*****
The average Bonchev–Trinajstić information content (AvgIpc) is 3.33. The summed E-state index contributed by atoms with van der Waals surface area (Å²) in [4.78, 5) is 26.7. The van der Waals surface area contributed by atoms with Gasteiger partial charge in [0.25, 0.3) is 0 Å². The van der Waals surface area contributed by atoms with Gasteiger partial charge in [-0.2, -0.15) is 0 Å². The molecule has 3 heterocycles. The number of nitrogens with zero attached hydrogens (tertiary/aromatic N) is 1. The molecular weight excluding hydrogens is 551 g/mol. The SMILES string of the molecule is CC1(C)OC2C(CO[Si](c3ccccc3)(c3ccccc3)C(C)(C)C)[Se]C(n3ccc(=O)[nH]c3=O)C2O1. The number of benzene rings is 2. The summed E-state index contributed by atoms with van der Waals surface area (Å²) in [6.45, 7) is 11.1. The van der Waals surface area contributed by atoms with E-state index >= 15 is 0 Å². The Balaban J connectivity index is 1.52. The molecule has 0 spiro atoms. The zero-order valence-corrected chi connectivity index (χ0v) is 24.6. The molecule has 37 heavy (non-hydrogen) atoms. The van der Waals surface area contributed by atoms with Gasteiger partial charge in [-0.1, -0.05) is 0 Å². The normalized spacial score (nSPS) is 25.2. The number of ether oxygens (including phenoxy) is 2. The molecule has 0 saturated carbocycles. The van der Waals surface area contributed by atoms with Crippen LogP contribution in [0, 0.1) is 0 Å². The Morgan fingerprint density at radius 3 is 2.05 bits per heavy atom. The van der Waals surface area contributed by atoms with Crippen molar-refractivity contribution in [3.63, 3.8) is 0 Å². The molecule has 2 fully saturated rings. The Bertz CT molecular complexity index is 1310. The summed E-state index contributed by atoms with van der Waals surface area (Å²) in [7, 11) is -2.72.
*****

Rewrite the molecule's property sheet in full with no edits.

The average Bonchev–Trinajstić information content (AvgIpc) is 3.33. The summed E-state index contributed by atoms with van der Waals surface area (Å²) in [4.78, 5) is 26.7. The van der Waals surface area contributed by atoms with Gasteiger partial charge in [0.25, 0.3) is 0 Å². The van der Waals surface area contributed by atoms with Gasteiger partial charge in [-0.2, -0.15) is 0 Å². The molecule has 3 heterocycles. The number of nitrogens with zero attached hydrogens (tertiary/aromatic N) is 1. The molecular weight excluding hydrogens is 551 g/mol. The SMILES string of the molecule is CC1(C)OC2C(CO[Si](c3ccccc3)(c3ccccc3)C(C)(C)C)[Se]C(n3ccc(=O)[nH]c3=O)C2O1. The number of benzene rings is 2. The summed E-state index contributed by atoms with van der Waals surface area (Å²) in [6.45, 7) is 11.1. The van der Waals surface area contributed by atoms with E-state index >= 15 is 0 Å². The Balaban J connectivity index is 1.52. The molecule has 0 spiro atoms. The zero-order valence-corrected chi connectivity index (χ0v) is 24.6. The molecule has 37 heavy (non-hydrogen) atoms. The van der Waals surface area contributed by atoms with Gasteiger partial charge in [-0.1, -0.05) is 0 Å². The normalized spacial score (nSPS) is 25.2. The number of ether oxygens (including phenoxy) is 2. The molecule has 0 saturated carbocycles. The van der Waals surface area contributed by atoms with Crippen LogP contribution in [0, 0.1) is 0 Å². The Morgan fingerprint density at radius 3 is 2.05 bits per heavy atom. The van der Waals surface area contributed by atoms with Crippen molar-refractivity contribution in [3.63, 3.8) is 0 Å². The molecule has 2 fully saturated rings. The Bertz CT molecular complexity index is 1310. The summed E-state index contributed by atoms with van der Waals surface area (Å²) in [7, 11) is -2.72.